In my senior year of High School I was overjoyed to be able to take a 1/2 semester programming class. The computer class had 11 TRS-80 computers where 1 was the main host. That meant that we all had to share the floppy drive on the host computer for saving data to disk. It was a basic programming class, of which I still have some of my code.
How did you get started in programming?
When I got to college I of course was seeking a computer degree. There I took all of the standard programming classes for my field which included a lot of Pascal programming, but I think I learned the most writing IRCII bots to share files and keep the channel ops in line.
What was your first language?
I would have to say that first language I developed in was Pascal or IRC Script.
What was the first real program that you wrote?
During college I was working a our local Wal-Mart and got the chance to go work in their Information System Division. After working there for about a year I was moved to a programming team and started using Visual Basic (starting with version 3) to create reporting tool was used to monitor the health of the companies system by analyzing help desk ticket information.
What languages have you used since you started programming?
I have spent time in several languages since then, C/C++, Perl, Visual Basic v3-6, ASP Classic, C#, VB .NET, and a short year working with Java.
What was your first professional programming gig?
As I mentioned earlier, creating reports with Visual Basic at Wal-Mart was my first paid programming gig. I learned a ton from my mentor John Lafoon, who I owe a great debt for setting me on my programming path.
If you knew what you know now, would you have started programming?
Heck yeah!!! I consider myself lucky that I get to do all day what I would be doing if I was independently wealthy had free time on my hands. A friend of mine, I believe it was Raymond Lewallen, stated like this, “I am a professional problem solver who has chosen software as the tool of choice”. I love learning and improving my development craftsmanship and spend as much time at home as I do at working improving my skills. Really that just means I have a lot things to improve. I like to say “I am failing my way to success” :-)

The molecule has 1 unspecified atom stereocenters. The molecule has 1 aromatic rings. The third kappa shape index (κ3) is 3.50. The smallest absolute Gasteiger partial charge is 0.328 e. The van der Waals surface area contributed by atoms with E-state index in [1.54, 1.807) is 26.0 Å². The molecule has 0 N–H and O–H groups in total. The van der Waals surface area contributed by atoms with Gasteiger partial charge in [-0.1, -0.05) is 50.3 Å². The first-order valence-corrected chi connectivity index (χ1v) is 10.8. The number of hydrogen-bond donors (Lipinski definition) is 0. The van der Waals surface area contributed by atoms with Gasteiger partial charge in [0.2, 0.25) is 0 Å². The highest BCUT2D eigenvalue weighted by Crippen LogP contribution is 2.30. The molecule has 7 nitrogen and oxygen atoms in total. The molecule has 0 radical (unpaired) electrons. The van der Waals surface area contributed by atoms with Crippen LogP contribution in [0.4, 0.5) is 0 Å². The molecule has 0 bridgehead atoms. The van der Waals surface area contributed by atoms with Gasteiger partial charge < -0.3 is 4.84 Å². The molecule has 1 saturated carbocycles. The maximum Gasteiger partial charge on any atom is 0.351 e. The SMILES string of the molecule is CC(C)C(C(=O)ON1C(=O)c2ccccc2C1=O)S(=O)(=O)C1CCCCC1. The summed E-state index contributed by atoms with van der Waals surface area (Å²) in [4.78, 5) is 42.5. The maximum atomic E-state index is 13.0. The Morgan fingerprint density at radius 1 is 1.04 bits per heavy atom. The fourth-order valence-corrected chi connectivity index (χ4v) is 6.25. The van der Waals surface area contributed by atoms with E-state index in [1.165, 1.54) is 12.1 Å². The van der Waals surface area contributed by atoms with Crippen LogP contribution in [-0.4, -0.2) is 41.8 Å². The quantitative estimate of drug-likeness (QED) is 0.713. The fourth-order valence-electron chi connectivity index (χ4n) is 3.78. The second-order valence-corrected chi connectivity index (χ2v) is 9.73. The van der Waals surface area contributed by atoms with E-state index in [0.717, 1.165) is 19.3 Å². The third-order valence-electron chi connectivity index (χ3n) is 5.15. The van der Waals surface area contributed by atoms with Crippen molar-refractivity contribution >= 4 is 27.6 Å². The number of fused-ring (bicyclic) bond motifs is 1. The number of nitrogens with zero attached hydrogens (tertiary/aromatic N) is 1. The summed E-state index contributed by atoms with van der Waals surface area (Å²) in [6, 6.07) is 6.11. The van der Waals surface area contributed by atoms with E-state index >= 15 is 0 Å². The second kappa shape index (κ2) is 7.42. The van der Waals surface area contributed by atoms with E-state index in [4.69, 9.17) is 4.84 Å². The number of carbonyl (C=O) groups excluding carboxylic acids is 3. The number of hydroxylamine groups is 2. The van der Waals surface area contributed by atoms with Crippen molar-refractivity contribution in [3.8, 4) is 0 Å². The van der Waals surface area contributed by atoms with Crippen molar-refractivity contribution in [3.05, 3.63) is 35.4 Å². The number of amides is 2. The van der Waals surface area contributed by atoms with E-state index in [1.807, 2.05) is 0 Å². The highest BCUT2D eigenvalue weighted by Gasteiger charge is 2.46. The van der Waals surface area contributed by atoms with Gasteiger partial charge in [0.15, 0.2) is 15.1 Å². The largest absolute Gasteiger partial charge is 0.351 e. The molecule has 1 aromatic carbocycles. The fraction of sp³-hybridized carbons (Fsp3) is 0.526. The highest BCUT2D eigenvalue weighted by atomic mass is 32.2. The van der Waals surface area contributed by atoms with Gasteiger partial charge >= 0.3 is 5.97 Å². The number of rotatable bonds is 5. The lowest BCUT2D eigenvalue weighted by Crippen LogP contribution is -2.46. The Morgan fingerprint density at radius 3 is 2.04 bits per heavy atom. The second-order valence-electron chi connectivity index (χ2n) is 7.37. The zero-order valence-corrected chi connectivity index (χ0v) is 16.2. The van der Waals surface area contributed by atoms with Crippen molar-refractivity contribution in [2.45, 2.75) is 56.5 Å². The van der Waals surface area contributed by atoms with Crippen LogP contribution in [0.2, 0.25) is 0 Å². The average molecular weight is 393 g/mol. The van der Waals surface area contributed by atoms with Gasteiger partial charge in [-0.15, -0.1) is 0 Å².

If there was one thing you learned along the way that you would tell new developers, what would that be?
Be a practitioner of your craft, practice your craft and keep your axe sharp. Set out to learn the fundamentals of your craft don’t just skim the surface to gain enough knowledge to get the job done. Be a proactive programming, too much of the time programmers are reactive. I need to perform task X lets get the book and hit the reference section and find the example to get me past this hurdle. This path has little learning, learn enough about your craft so that when the problem arises you already have enough information to formulate the correct action to solve the problem. In short study and practice your craft.
What’s the most fun you’ve ever had…programming?
For the past two years I have attended the We Are Microsoft Charity Challenge, a give camp event, in the Dallas area. Where developers come together for a weekend to produce web project for charities. It is awesome to see dev teams put together produce the awesome project they do in such a short period of time.
Tag, you’re it!
I’ve enjoyed hearing other people’s stories, so I think I ought to keep this going. I’m going to call out: